We sat on long, cushioned benches in the living room of a Tibetan matriarch while sipping Yak butter tea. Dressed in a black robe with long salmon colored shirt, black and white striped apron and light pink hat, she talked about life in Tibet through the help of a translator. In the background her shy granddaughter avoided our gaze. Donning a pink fleece with long pink pants with a long split in the back she cast an occasional quizzical look our way. A Yak walked freely in the inner courtyard.
I had only been in Tibet 2 hours, but already I was getting a glimpse into life in Lhasa by experiencing a local home visit. The benches we were sitting on doubled as beds at night. The quintessential flat screen TV atop hand carved cherry furniture stood out more than we did. Soft walls, painted in pale yellow with a green and red stripe through the middle reminded me of Mexico. In one way Tibetans live such a simplistic existence, yet in another so much forethought and detail is put into the decor. The ceiling looked right out of Versailles.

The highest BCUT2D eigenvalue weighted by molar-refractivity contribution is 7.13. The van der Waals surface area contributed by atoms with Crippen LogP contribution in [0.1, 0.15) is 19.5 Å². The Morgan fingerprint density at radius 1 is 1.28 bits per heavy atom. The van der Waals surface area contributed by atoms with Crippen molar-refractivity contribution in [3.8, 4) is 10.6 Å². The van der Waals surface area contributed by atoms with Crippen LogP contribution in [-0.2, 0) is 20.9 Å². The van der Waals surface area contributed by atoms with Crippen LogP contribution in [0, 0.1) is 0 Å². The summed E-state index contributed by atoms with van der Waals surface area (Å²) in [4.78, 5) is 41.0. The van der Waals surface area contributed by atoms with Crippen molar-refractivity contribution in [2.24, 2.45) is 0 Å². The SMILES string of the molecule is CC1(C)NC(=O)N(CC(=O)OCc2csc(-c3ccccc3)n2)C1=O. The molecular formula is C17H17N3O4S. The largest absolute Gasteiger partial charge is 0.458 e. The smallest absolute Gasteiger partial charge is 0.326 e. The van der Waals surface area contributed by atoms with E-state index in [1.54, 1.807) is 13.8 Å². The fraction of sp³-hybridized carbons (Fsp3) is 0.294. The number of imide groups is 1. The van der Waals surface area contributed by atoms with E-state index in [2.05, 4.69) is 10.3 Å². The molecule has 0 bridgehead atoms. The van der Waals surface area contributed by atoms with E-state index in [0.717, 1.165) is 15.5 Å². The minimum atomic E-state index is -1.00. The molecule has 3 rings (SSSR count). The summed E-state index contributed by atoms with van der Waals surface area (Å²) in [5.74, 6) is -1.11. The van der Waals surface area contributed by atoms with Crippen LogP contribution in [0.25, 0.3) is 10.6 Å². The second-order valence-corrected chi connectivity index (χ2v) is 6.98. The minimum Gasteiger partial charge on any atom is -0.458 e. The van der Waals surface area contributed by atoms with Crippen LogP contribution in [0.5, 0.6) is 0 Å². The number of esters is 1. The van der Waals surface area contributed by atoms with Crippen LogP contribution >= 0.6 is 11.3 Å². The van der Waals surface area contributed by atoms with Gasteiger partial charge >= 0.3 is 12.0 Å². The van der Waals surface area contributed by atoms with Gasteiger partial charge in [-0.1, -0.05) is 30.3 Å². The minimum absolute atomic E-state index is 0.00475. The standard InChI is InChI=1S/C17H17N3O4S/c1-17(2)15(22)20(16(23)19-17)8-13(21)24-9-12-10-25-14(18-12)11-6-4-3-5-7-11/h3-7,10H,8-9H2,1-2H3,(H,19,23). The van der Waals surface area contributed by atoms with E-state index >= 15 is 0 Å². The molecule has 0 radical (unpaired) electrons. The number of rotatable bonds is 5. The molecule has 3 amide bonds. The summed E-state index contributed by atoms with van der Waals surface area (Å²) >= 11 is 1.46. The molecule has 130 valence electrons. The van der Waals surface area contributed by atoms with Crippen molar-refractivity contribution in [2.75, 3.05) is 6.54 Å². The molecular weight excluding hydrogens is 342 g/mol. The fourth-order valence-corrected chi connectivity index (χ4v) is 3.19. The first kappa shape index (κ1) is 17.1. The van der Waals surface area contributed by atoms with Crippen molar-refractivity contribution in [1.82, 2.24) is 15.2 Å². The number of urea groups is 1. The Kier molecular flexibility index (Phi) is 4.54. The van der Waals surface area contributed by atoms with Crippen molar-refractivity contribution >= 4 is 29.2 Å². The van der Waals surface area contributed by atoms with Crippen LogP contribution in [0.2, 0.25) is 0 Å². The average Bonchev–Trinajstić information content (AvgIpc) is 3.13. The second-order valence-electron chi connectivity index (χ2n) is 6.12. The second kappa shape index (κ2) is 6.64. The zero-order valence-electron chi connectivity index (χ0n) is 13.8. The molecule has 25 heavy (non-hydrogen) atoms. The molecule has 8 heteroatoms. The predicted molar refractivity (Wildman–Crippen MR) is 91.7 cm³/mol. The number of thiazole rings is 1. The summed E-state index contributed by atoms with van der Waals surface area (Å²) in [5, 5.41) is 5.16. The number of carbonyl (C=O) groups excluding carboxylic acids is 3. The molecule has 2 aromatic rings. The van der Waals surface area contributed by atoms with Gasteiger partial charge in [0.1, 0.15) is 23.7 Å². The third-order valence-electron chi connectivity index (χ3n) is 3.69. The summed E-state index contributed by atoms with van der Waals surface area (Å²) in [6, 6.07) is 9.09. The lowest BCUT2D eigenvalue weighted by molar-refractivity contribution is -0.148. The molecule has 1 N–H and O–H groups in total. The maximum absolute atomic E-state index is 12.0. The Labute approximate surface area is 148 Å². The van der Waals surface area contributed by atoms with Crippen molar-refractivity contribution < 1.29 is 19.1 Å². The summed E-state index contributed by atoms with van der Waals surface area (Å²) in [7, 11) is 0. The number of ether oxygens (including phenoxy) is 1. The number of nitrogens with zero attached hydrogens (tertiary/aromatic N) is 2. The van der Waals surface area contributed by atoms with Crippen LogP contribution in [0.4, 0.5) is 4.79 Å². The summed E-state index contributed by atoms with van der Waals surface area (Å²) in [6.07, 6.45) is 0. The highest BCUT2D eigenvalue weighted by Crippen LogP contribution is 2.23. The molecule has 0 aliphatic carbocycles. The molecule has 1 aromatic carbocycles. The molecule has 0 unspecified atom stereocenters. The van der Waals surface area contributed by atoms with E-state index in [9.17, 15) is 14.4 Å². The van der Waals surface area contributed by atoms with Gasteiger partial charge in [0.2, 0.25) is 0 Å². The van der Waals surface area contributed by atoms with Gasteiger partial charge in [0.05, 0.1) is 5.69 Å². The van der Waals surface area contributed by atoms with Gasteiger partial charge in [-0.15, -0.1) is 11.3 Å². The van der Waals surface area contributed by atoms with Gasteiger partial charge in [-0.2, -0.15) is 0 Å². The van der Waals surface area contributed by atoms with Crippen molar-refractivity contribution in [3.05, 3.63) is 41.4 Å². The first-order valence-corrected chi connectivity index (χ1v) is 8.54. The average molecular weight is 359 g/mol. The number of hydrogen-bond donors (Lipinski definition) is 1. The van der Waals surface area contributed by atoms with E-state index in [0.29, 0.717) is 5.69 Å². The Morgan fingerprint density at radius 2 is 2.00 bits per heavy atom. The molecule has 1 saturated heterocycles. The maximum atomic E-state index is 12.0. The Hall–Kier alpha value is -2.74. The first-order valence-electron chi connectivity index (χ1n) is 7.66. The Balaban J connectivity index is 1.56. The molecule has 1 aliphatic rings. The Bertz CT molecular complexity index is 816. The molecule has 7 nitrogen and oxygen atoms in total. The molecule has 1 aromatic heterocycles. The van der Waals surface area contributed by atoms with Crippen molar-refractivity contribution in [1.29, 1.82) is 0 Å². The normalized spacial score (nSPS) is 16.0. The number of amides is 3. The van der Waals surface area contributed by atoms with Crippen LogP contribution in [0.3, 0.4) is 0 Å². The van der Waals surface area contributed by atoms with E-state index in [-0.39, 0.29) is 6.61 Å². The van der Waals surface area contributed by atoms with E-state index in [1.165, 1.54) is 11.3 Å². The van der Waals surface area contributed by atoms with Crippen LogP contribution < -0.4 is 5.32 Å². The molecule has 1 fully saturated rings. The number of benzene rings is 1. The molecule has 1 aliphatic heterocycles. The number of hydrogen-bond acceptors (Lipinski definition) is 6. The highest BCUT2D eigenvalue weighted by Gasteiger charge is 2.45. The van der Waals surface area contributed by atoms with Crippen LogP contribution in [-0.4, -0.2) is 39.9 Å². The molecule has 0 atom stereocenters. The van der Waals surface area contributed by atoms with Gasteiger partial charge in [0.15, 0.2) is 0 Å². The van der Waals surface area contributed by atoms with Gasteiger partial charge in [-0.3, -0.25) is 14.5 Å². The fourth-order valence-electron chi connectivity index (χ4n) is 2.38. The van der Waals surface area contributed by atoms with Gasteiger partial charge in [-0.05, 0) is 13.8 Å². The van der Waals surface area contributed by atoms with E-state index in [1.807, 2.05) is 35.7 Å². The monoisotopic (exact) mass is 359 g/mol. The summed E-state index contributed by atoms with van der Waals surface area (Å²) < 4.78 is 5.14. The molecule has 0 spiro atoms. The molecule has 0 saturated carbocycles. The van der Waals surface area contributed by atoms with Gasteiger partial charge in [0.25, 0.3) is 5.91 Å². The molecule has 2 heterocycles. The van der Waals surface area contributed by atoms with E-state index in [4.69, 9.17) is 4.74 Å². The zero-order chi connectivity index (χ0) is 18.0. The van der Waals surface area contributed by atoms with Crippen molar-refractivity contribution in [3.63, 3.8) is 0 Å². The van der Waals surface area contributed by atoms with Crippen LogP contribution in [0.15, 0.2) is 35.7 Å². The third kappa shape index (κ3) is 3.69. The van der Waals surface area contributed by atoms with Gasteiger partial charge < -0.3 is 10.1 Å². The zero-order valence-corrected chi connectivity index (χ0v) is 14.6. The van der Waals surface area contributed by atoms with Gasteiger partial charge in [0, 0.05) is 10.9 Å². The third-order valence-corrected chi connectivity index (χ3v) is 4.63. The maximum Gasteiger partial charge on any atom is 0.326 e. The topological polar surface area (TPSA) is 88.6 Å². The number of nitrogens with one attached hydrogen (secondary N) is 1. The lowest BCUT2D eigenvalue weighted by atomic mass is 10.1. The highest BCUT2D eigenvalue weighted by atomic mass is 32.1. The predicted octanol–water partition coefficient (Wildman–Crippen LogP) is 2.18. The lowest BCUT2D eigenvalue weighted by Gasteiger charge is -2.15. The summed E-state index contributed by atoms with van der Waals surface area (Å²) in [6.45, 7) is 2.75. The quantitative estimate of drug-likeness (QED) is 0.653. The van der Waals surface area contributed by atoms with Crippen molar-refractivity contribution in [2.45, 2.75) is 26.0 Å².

The grandmother was in her early 60s but looked at least a decade older, probably a combination of a hard life and harsh climate. Lhasa is poor in nutrients and a with two mile (3.2 KM) high altitude, being closer to the sun means high in harmful UV rays. Yaks remain a key figure in to the survival of Tibetans. They provide nourishment from their meat and milk, and their hair is used for clothing.
We sipped on Yak butter beer which has an unsavory flavor combination resembling goat milk and beer. The matriarch also served butter tea made from Yak milk which has an unpleasant salty-sweet and gluttonous taste. Thankfully yummy Yak candies removed the bad aftertaste. On the savory side Yak meat reminds me of beef and is a staple of most dishes.
Yak is really a delicious met and does well in tibetan curries accompanied by bread which resembles naan. My advice is to avoid the Yak beverages but stick to the proteins. You’ll avoid a lot of unpleasantries that way.
It’s not often one has the chance for a home visit in a place so unique like Lhasa. Please book a home tour when given the option. Our guide had set it up, but you’ll find many options online. It certainly adds insight into a way of life almost untouched by time. When you live in such an isolated place, time tends to stand still.
You’ll most likely need a translator but any good tour will include one. Our tour operator hires local guides who not only speak English but also have an intimate understanding of the local culture. That way you not just getting a mouth piece. You have someone who knows what they are talking about and can answer questions in an intelligent and informed way.